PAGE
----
Although Erna Nixon Park is just down the street from one of the busiest shopping malls on the Space Coast – Melbourne Square – it transports you right out of suburbia and back into the wilds of Florida’s past. Primarily a boardwalk, the interpretive trail that is the main feature of this Brevard County Park is an easy stroll for any age or ability, and can handle wheelchairs as well. Lifting you ever so gently above the surrounding habitats, it provides a perch from which to immerse in the forest without getting your feet wet—or dirty.
The interpretive markers along this trail are some of the best I’ve seen in Florida, with images, textures, and content woven together in context. Dendrochronology (aka “tree cookies”), for instance. Even the most basic of markers provide a photo to help you spot the tree amid the forest. On the basis of interpretation alone, this is a don’t-miss nature walk for the entire family.
Length: 0.8 mile
Lat-Long: 28.091333, -80.655617
Fees / Permits: None
Bug Factor: low to moderate
Erna Nixon Park & Nature Center (321-952-4525), 1200 Evans Rd, West Melbourne. Open 9-5 daily
From I-95, follow US 192 east to Evans Rd. Drive north 2 miles on Evans Rd to the park entrance on the left, two blocks past the Melbourne Mall, just beyond Hibiscus Road. Great Florida Birding Trail signs help to navigate you to this county park.
The parking area is set firmly in a scrub forest, with only a few spaces – handicapped parking – adjoining the trailhead. Walk from the main parking area past the entrance to the obvious trailhead kiosk. Just past the kiosk, there’s a butterfly garden off to the right. Continue through a large picnic shelter, which is a gathering place for school groups and the location of the park’s restrooms. Just beyond the shelter, the trail begins in earnest, a firmly packed natural path.
Turn right, as the trail is interpreted and marked counterclockwise. It’s pretty obvious where you’ll be walking, as the footpath is confined by a low board fence, with a side spur trail leading to an observation deck overlook in the scrubby flatwoods. Back on the main trail, mounted pieces of trees – “tree cookies” – provide a touch-and-look lesson on counting rings to determine the age of a tree. As the boardwalk begins, a gentle slope leads up onto a level, broad path above the forest floor. Grab rails assist those in wheelchairs to make the grade.
Meandering through an oak hammock, the boardwalk then descends as you pass by dahoon holly and red maple, clear indicators of wetlands. And indeed, there are royal ferns and Virginia willow; a blue dragonfly hovers. Sawgrass grows to one side, and there is buttonbush and black tupelo. This is a dense marsh, the water low, the pickerelweed stranded amid marsh fern and cinnamon fern with silvery-tinged palmetto behind them. There is a wide spot here – Vista I – for relaxing and birding.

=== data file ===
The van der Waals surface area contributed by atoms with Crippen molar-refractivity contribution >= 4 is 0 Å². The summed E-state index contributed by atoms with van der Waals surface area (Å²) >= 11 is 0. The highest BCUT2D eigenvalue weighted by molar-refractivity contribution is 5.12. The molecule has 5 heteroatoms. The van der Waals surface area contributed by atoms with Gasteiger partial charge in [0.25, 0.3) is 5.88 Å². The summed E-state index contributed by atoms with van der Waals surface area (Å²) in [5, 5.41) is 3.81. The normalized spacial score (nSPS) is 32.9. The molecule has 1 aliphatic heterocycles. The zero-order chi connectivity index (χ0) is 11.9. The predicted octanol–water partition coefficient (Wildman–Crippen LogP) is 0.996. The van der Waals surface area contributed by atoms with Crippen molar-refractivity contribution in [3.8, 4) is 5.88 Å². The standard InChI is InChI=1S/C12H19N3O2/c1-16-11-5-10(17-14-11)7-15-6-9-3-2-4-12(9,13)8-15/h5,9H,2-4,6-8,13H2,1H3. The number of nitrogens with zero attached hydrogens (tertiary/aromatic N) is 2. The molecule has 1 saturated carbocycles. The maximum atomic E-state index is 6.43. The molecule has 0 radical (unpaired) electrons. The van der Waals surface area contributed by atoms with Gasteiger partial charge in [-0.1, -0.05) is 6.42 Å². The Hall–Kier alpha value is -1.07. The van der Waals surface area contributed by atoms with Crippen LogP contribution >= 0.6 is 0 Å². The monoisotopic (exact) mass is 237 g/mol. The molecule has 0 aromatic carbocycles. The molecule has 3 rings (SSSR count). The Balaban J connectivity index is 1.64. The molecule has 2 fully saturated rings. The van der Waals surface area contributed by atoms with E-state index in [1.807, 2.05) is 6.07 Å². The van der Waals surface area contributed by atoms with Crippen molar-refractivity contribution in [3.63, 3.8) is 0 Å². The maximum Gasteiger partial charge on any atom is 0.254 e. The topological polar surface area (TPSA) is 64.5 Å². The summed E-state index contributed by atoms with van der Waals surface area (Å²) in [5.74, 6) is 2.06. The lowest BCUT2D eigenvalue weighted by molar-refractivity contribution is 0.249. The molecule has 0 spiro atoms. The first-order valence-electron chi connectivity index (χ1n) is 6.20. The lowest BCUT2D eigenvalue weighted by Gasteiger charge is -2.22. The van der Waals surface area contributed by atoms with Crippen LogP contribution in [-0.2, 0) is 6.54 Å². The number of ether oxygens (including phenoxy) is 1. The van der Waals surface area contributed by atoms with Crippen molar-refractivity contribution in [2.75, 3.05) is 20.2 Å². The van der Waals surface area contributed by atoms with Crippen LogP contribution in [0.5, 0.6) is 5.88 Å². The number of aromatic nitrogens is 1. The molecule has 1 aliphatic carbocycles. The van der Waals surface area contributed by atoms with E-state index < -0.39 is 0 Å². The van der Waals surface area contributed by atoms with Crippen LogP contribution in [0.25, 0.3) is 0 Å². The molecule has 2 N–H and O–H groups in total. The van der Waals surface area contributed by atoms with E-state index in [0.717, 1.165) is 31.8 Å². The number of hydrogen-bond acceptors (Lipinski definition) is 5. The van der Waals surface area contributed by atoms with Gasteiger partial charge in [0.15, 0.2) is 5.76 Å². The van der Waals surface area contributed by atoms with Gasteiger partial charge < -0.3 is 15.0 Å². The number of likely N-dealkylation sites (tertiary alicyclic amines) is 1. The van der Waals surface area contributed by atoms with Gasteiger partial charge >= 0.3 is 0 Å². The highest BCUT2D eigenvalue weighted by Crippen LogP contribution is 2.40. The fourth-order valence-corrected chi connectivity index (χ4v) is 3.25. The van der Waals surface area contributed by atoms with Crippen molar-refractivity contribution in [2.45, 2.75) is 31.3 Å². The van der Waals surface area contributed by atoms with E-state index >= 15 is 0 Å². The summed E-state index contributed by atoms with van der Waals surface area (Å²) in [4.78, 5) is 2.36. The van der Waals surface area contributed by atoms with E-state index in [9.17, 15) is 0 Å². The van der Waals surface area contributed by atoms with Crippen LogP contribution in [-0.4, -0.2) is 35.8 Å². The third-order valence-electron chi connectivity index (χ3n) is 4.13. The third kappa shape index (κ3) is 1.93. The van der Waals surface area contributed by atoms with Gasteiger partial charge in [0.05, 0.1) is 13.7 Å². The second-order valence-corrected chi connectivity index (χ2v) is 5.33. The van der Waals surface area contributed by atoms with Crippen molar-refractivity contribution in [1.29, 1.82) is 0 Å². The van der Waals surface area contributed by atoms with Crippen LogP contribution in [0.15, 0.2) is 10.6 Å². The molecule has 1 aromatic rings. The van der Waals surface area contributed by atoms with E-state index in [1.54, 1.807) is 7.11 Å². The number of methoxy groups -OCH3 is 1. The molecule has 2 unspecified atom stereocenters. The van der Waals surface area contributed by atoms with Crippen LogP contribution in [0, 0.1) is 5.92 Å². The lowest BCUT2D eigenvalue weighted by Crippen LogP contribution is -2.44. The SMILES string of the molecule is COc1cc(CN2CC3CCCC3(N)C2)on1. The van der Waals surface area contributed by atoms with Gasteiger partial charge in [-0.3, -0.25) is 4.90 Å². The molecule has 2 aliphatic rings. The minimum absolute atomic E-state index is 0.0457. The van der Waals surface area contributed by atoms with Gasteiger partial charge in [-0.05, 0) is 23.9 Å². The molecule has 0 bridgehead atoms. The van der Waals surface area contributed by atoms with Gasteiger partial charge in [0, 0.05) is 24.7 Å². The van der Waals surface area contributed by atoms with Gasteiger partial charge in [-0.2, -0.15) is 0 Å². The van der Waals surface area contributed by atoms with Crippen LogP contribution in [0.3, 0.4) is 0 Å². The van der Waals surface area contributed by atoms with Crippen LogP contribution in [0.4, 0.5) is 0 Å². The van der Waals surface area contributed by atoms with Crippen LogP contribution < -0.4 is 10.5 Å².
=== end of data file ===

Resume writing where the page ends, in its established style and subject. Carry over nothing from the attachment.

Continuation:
As the boardwalk rises back up into oak hammock, you see wild pine bromeliads hanging from vines like chandeliers, and red blanket lichen mottling the trunks. The boardwalk makes a sharp left turn and you’re facing a stand of cabbage palm with sword fern growing beneath. Just beyond are golden polypody growing out of the “boots” of the cabbage palm trunk. Past a tall, thick oak, shoelace fern cascades down a cabbage palm trunk covered in lumps of sphagnum moss. Birdsong fills the forest in the early morning hours.
Passing another enormous oak, you smell a skunky aroma in the air—simpson’s stopper, or nakedwood, with obvious bare trunks that reek like a diluted skunk’s spray. As you come up to a junction in the boardwalk, there are strap ferns growing out of the base of a large live oak on the right, and tropical hammock regulars like wild coffee and marlberry on the left. The boardwalk to the right is currently blocked off— perhaps a planned expansion, or a “field trip only” area of the park.
Make a sharp left and the boardwalk continues past more immense oaks swaddled in resurrection fern. Vista II – another area with benches – is at 0.4 mile. Back in the shade as you leave the vista, you’re surrounded by tropical hammock, transitioning into a palm hammock with a forest floor that could get wet at times. You pop into a patch of sunlight before the boardwalk winds its way through the palms and back into the shade of the higher oak canopy, with ferns and wild coffee galore in the understory. Look for massive fungi on some of the rotted logs.
A cascade of love vine beneath a stand of cabbage palms marks Vista III, where there are more ferns in many different shades and shapes, and saw palmettos that stand up tall, mimicking cabbage palms. Passing Vista IV at a half mile, the boardwalk continues into an area thick with grapevines in the understory. The cicadas become nosier; the understory, thicker. Bees buzz around cabbage palms in bloom. You start to hear a smattering of traffic as the trail begins to jog back and forth through the woods. The boardwalk comes to an end, gently landing with more grab bars, in the pine flatwoods. Bracken fern thrives in the understory where ever saw palmetto isn’t crowding in closely.
Trail’s end is in front of the picnic shelter. Pass through it to continue back out to the short path through the butterfly garden, to the right. This is a demonstration garden to showcase the types of plants to use in various habitats – hydric, mesic, xeric – to attract butterflies. You pop back out at the kiosk at the small parking area. Walk across it to the main parking area to complete this 0.8 mile walk.